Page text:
Who's On First by Abbott & Costello, Illustrated by John Martez

Abbott and Costello’s classic “Who’s On First” routine gets the picture book treatment. In the kiddie version, the comedy duo are replaced by a rabbit and a bear who don’t understand the strange names of ballplayers these days. It might be a little ambitious to expect your first grader to pick up on all that verbal irony. But if your older elementary school kid is already watching Adventure Time, they’ll get it.
Ages: 6 – 9
Who’s On First by Bud Abbott, Lou Costello, and John Martz ($17)

ABCs Of Baseball

ABCs of Baseball by Peter Golenbock and Dan Andreasen

Who better to explain the ins and outs of baseball than an author who has written dozens of New York Times bestsellers on the subject? Peter Golenbock may have sports writer chops, but since this is an ABC book for younger kids, “I” doesn’t exactly stand for infield fly rule and “S” doesn’t describe a suicide squeeze. Hey, at least they’ll have a better understanding of why you’re yelling at the TV April through October.
Ages: 6 – 8
ABCs of Baseball by Peter Golenbock and Dan Andreasen ($17)

She Loved Baseball

She Loved Baseball by Audrey Vernick and Don Tate

Effa Manley is the first — and only — woman inducted into the Baseball Hall of Fame. Manley started playing baseball in her hometown of Philadelphia back in the 1900s, which wasn’t a popular time for women to be doing, well, anything. Her passion for the game led her to become the co-owner of Negro League team the Newark Eagles, where she was one of the first to fight against racial injustice in the sport. It earned a well-deserved place in the big league pantheon and a permanent place on your bookshelf.
Ages: 6 – 10
She Loved Baseball by Audrey Vernick and Don Tate ($17)

Check Out the Original Article Here at


Super Reads With Superheroes
Super Reads With Superheroes

Good Afternoon!

I wanted to take a few minutes and Highlight a New Series coming from Scholastic. This is the “Backstories” series (Ages8-12) that currently has 3 books featuring your favorite DC Characters! Brooke Shearouse wrote the article below on April 1st 2016, but we needed to give it a few days to make sure it was not some cruel joke.

Superheroes are a mainstay in pop culture—look no further than the newest blockbuster Batman vs. Superman: Dawn of Justice in theaters now. From movies to TV shows to clothing to jewelry, you can find your favorite crime fighters just about everywhere. Including some great books! Check out the list of great new superhero reads from Scholastic below.Backstories

Backstories series (Ages 8–12): Backstories is a new series of “biographies” featuring exciting and engaging fictional characters. Launching the series are three titles from DC Comics. In the biographies—complete with black-and-white illustrations, timelines, and fact boxes—young readers will delight in learning the complete history of their favorite fictional figures.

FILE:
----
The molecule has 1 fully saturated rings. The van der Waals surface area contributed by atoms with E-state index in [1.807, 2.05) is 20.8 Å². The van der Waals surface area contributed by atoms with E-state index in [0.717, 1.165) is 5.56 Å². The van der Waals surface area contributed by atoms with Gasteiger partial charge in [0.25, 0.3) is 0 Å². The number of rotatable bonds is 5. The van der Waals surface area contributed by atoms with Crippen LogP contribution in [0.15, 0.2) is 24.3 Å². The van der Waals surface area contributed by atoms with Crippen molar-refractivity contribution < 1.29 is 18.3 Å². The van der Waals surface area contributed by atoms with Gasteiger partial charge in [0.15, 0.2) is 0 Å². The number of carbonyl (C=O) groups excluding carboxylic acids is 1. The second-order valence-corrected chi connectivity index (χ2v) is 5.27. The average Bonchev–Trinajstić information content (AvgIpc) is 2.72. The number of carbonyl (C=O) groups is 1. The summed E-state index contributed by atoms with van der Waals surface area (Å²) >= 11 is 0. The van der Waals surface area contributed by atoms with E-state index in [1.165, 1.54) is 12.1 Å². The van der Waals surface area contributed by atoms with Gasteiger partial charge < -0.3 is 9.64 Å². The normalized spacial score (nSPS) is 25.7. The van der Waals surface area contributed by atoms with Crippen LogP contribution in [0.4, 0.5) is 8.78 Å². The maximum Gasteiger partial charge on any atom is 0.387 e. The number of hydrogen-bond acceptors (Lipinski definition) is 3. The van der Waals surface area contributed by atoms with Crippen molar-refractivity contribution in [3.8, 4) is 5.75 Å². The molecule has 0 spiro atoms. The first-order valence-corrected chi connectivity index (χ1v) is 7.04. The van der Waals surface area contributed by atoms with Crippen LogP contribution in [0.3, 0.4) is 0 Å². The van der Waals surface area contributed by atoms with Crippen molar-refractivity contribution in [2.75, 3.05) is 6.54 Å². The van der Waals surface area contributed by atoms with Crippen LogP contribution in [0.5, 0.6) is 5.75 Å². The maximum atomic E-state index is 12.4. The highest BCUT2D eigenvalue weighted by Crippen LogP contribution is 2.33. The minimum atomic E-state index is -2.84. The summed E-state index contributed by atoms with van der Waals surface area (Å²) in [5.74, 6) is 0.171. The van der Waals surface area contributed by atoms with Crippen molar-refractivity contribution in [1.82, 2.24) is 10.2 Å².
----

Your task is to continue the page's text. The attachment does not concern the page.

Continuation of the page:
• Batman: Gotham City’s Guardian will answer questions such as: What was Bruce Wayne’s childhood like? Why does he dress up like a bat? What compels him to protect Gotham City? How did he become the world’s greatest detective?
  • Superman: The Man of Tomorrow will give readers insight into: How did a child from another planet named Kal-El become farm boy Clark Kent? What happened to his planet and family? What powers does he possess and what are his weaknesses?
  • Wonder Woman: Amazon Warrior tells readers: Who is Wonder Woman? How did she become a powerful Super Hero? What abilities does she use to fight for what is right?

Batman’s Dark Secret (Ages 5–7) by Kelley Puckett, illustrated by Jon J Muth: Award-winning and New York Times bestselling author/artist Jon J Muth brings to life the mystery of how Bruce Wayne became Batman in collaboration with comic book writer Kelley Puckett. One day, a lonely orphan named Bruce Wayne finds himself in a dangerous situation. He defends himself against a monster bat—and he wins. From that time on, he is determined to fight evil. He becomes…Batman!

Study Hall of Justice (DC Comics: Secret Hero Society #1) (Ages 8–12) by Derek Fridolfs, illustrated by Dustin Nguyen: From the Eisner-nominated team behind Batman Lil’ Gotham, the brand new Secret Hero Society series takes readers to the halls of Ducard Academy in Gotham City, where a young Batman, Superman, and Wonder Woman start their very own Junior Detective Agency. Using comics, journal entries, and doodles to reimagine Batman, Superman, and Wonder Woman as three students in the same school, these young superheroes will try their best to solve their case. But just because you’re faster than a speeding bullet, more powerful than a locomotive, or an Amazonian princess, it doesn’t mean you get to stay up past eleven.

As you may already know, we are Huge Superhero Fans here at Kids Prize Pack and can’t wait to see what other titles this series comes out with. It would be pretty safe to say that you may find these in a future Kids Prize Pack coming your way!


March 2016 Insert
March 2016 Insert

Hey Everyone!

Now that we are getting everything ready to ship out our April 2016 Kids Prize Packs “Fun with Funko!”, we thought it would be the perfect time to post the flyer from March 2016. We are always trying to improve our processes and products so if you have any comments on how we can make our Flyers better and more enjoyable for you, please let us know!

Creative Minds March 2016

Creative Minds March 2016